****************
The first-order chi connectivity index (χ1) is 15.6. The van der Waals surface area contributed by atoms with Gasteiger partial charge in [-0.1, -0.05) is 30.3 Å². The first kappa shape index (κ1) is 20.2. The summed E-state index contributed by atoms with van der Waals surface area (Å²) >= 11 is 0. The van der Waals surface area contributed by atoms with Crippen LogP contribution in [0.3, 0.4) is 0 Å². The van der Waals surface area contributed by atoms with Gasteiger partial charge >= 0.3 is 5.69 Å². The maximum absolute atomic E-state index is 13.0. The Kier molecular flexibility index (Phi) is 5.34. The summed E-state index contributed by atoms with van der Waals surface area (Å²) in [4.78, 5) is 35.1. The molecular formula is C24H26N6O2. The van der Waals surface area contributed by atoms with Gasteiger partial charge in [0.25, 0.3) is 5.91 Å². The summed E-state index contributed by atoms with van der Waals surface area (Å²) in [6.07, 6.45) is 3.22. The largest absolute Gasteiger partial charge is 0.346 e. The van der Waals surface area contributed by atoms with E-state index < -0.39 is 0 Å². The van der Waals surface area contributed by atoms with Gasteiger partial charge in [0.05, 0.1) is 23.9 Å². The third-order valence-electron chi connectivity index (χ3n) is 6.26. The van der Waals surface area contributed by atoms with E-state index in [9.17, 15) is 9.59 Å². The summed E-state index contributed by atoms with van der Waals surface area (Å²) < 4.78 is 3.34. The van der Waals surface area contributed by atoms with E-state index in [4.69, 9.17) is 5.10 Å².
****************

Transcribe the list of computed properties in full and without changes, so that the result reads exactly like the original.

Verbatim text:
The first-order chi connectivity index (χ1) is 15.6. The van der Waals surface area contributed by atoms with Gasteiger partial charge in [-0.1, -0.05) is 30.3 Å². The first kappa shape index (κ1) is 20.2. The summed E-state index contributed by atoms with van der Waals surface area (Å²) >= 11 is 0. The van der Waals surface area contributed by atoms with Crippen LogP contribution in [0.3, 0.4) is 0 Å². The van der Waals surface area contributed by atoms with Gasteiger partial charge >= 0.3 is 5.69 Å². The maximum absolute atomic E-state index is 13.0. The Kier molecular flexibility index (Phi) is 5.34. The summed E-state index contributed by atoms with van der Waals surface area (Å²) in [4.78, 5) is 35.1. The molecular formula is C24H26N6O2. The van der Waals surface area contributed by atoms with Gasteiger partial charge in [0.25, 0.3) is 5.91 Å². The summed E-state index contributed by atoms with van der Waals surface area (Å²) in [6.07, 6.45) is 3.22. The largest absolute Gasteiger partial charge is 0.346 e. The van der Waals surface area contributed by atoms with E-state index < -0.39 is 0 Å². The van der Waals surface area contributed by atoms with Gasteiger partial charge in [0.05, 0.1) is 23.9 Å². The third-order valence-electron chi connectivity index (χ3n) is 6.26. The van der Waals surface area contributed by atoms with E-state index in [9.17, 15) is 9.59 Å². The summed E-state index contributed by atoms with van der Waals surface area (Å²) < 4.78 is 3.34. The van der Waals surface area contributed by atoms with E-state index in [4.69, 9.17) is 5.10 Å².